What about starting with the beef brisket and brining it yourself? The only price I could find for brisket was $2.48# at Sam’s Club, but you had to buy the full brisket. That could weigh 15-22 pounds. According to one man who bought meat at Sam’s, he said that he lost about 2.5# of fat right off the bat on his 15# piece. As he was smoking it, he left a decent fat cap to keep the brisket moist. So, for our application, you would lose more fat there. Say that’s another pound. 15 pounds less 3.5# fat – 11.5 pounds. So our true price for the meat figures this way: 15# x $2.48 = $37.20. But we lost that 3.5#, so really the price now becomes $37.20 / 11.5# = $3.23#. That’s still a better price than what we ended with above. Yes, we still need to brine, but looking at the recipe on Wellness Mama that wouldn’t cost a lot. It does take 5 days to brine. So, figure that into your prep time.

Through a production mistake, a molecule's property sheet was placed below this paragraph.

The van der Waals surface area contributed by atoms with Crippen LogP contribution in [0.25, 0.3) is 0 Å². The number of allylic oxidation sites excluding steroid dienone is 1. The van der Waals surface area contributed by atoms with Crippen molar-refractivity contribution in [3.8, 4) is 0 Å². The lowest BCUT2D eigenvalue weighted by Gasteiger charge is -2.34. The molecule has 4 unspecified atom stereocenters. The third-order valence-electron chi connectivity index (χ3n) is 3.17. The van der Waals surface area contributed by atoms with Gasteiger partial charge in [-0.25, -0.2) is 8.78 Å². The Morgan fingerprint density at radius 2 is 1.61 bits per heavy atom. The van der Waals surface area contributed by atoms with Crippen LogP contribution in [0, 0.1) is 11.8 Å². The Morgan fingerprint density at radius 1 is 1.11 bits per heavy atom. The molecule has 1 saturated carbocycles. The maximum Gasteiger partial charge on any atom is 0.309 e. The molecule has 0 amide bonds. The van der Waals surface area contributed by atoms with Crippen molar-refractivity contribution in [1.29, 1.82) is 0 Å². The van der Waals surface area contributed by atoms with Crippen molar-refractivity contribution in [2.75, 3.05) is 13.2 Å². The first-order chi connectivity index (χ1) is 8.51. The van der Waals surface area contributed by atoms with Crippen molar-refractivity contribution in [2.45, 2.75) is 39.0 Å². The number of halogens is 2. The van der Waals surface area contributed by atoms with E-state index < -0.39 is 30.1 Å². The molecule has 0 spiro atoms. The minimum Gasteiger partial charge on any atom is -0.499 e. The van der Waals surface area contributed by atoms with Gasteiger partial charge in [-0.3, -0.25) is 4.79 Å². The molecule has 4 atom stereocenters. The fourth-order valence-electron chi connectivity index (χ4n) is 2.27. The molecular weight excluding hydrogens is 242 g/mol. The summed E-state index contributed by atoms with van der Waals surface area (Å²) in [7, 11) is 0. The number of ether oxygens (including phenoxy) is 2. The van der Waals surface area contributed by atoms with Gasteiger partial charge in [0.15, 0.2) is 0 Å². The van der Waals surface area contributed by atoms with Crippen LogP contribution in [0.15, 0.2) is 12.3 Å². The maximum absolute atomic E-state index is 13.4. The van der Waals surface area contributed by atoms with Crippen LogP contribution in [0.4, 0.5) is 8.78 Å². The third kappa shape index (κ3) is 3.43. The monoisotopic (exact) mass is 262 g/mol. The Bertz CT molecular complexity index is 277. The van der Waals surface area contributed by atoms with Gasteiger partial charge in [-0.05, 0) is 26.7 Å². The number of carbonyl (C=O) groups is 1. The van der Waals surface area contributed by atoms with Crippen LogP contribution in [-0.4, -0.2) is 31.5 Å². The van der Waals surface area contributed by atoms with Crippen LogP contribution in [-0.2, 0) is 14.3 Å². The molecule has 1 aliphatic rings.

Below is the full recipe. Next week I will have a recipe for the Stuffed Reuben Sandwich using the meat. Enjoy!!
I wanted to make my Corned Beef Brisket in my Instant Pot. I've not had it very long but most the meats I've made in it were tender and juicy. I also didn't want to use my big oven for one little Corned Beef Brisket. You can't bake like a cake or anything at the same time as it would taste of the meat. So, after much research, I developed this recipe. It turned out very well if I do say so myself.
- 2-1/2 - 3 pounds Corned Beef Brisket, (See notes)
- 1 Seasoning pkt from package
- 1 clove garlic, cut in half
- 1 bay leaf
- ` qt Beef Stock